HBE Leasing Corp. v. Frank, 851 F. Supp. 571 (S.D.N.Y. 1994)
May 4, 1994
Hiram J. FRANK, Susan Murphy Frank, Carl P. Goldstein, Richard A. Stoloff, Goldstein & Stoloff, a partnership, Wallace Berkowitz, as Trustee, and Clemence Frank, Defendants.
United States District Court, S.D. New York.
*572 S. Pitkin Marshall, New York City, for plaintiffs.
Goldstein & Stoloff, Monticello, NY, for Hiram Frank, Goldstein Stoloff and Goldstein & Stoloff.
Edward Rubin, New York City, for Susan Murphy Frank, Wallace Berkowitz and Clemence Frank.
MEMORANDUM AND ORDER
BRIEANT, District Judge.
This action in which jurisdiction is based on diversity of citizenship grows out of a judgment dated November 10, 1992 in favor of plaintiffs against defendant Hiram J. Frank ("H.J. Frank") and others for a total of approximately $25 million dollars recovered in HBE Leasing Corp. et al. v. Frank, 837 F. Supp. 57 (S.D.N.Y.1993) (GLG) ("the Lawsuit") based upon fraud and RICO charges. Approximately $100,000 has been collected on the judgment.
The judgment was unanimously affirmed by the Court of Appeals of the Second Circuit under Dkt. No. 93-7085 decided April 13, 1994, 22 F.3d 41. Circuit Judge Walker, writing for the Court, described how the defendants arranged for various egg producing farm enterprises to lease machinery after which "the defendants had systematically divested the farms of cash and liquid assets, thus making repayment of the leases impossible as a practical matter." Opinion at 5. There was "no challenge as to the sufficiency of the evidence, nor could there be on this record ..." Id. The "defendants contended that equipment purportedly installed during the 1980's had actually been purchased in the 1960's and put in storage." Id. at 6. Familiarity of the reader with the opinion of the Court of Appeals is assumed.
On November 9, 1992, the Hon. Gerard L. Goettel of this Court signed an order that H.J. Frank and all other defendants in 88 *573 Civ. 1724 be enjoined pending further order from transferring any property except as allowed therein, and setting forth as exceptions "reasonable living expenses and attorneys fees ...".
Plaintiffs have moved for summary judgment holding certain transfers by H.J. Frank void as fraudulent conveyances. Plaintiffs' motion is granted to the extent that the following transfers are held void:
1. The following transfers to or for the benefit of Susan Murphy Frank, wife of H.J. Frank:
(a) Bonds valued at $750,000 transferred in October 1990 by H.J. Frank to Wallace Berkowitz in trust for Susan Murphy Frank;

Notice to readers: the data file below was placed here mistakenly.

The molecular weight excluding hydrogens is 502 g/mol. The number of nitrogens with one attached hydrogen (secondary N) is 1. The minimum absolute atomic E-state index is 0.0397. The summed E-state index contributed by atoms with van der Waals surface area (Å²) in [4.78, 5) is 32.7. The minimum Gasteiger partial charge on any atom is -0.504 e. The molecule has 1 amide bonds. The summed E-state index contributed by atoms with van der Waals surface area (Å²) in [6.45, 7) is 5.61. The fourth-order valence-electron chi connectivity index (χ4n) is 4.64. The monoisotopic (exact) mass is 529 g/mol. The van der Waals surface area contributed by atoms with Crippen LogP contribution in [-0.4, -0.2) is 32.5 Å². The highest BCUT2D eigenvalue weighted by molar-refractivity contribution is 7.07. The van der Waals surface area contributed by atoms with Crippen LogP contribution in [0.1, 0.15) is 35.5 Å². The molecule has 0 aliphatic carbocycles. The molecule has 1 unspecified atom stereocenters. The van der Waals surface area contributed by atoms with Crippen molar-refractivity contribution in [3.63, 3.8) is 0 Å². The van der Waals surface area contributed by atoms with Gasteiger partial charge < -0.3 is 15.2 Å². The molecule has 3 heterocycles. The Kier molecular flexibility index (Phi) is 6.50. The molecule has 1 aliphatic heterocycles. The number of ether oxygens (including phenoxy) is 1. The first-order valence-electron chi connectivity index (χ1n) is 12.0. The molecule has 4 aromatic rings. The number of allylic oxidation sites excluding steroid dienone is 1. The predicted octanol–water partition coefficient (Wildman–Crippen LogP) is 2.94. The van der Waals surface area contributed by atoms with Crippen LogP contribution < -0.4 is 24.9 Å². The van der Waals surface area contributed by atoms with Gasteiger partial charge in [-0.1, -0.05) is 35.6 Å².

(b) Gifts by H.J. Frank to Susan Murphy Frank in October 1990 of a $43,000 yacht and $11,000 engagement ring;
(c) Transfer by H.J. Frank to Susan Murphy Frank in October 1990 of a $383,000 residence;
2. The transfer by H.J. Frank:
(a) of bonds and interest "with net proceeds of $227,107.78 received on November 23, 1992," as described in the response filed December 22, 1993, Doc. No. 30 at page 3 of Goldstein & Stoloff and other defendants, in reply to plaintiffs' Civil Rule 3(g) statement, and
(b) of a promissory note valued at $201,000 to Kevin Gleason on November 13, 1992 as set forth in Kevin Gleason's affidavit filed December 23, 1993 (Doc. No. 35).
The property mentioned above or its equivalent held by the transferees may be recovered by plaintiffs to satisfy the unpaid portion of the judgment, subject to repayment to attorneys who received sums mentioned in paragraph 2 to the extent that such sums are deemed to have been expended for reasonable attorneys fees as discussed below.
The Murphy Transfers
Long after the lawsuit was initiated against H.J. Frank and others in 1988, and on or about October, 1990 H.J. Frank conveyed to Wallace Berkowitz a bond valued at $750,000 to be held in trust for Susan Murphy, a $43,000 yacht, and an $11,000 engagement ring. Around that same time H.J. Frank conveyed his residence located at Liberty, New York and all its contents, valued at approximately $383,000, to Susan Murphy. On October 28, 1990 H.J. Frank and Susan Murphy entered into a prenuptial agreement, and thereafter were married. On October 22, 1990 H.J. Frank purchased residential property in Boca Raton, Florida for approximately $200,000. These conveyances were made shortly after Judge Goettel ordered discovery of H.J. Frank's assets in connection with the lawsuit.
New York Debtor & Creditor Law § 273-a provides:
Every conveyance made without fair consideration when the person making it is a defendant in an action for money damages or a judgment in such an action has been docketed against him, is fraudulent as to the plaintiff in that action without regard to the actual intent of the defendant if, after final judgment for the plaintiff, the defendant fails to satisfy the judgment.
New York Debtor & Creditor Law § 272 defines "fair consideration" for property as present:
a. When in exchange for such property, or obligation, as a fair equivalent therefore, and in good faith, property is conveyed or an antecedent debt is satisfied, or
b. When such property, or obligation is received in good faith to secure a present advance or antecedent debt in amount not disproportionately small as compared with the value of the property, or obligation obtained.
Prenuptial agreements and other intra-family arrangements, are usually effective as between the parties to them, see N.Y. Domestic Relations Law § 236; Clanton v. Clanton, 189 A.D.2d 849, 592 N.Y.S.2d 783 (2d Dept.1993). But such transfers do not in and of themselves meet the criteria of § 272 of the Debtor & Creditor Law so as to be non-fraudulent and binding on third party creditors. See McLaughlin, "Application of the Uniform Fraudulent Conveyance Act," 46 Harv.L.Rev. 404 (1933).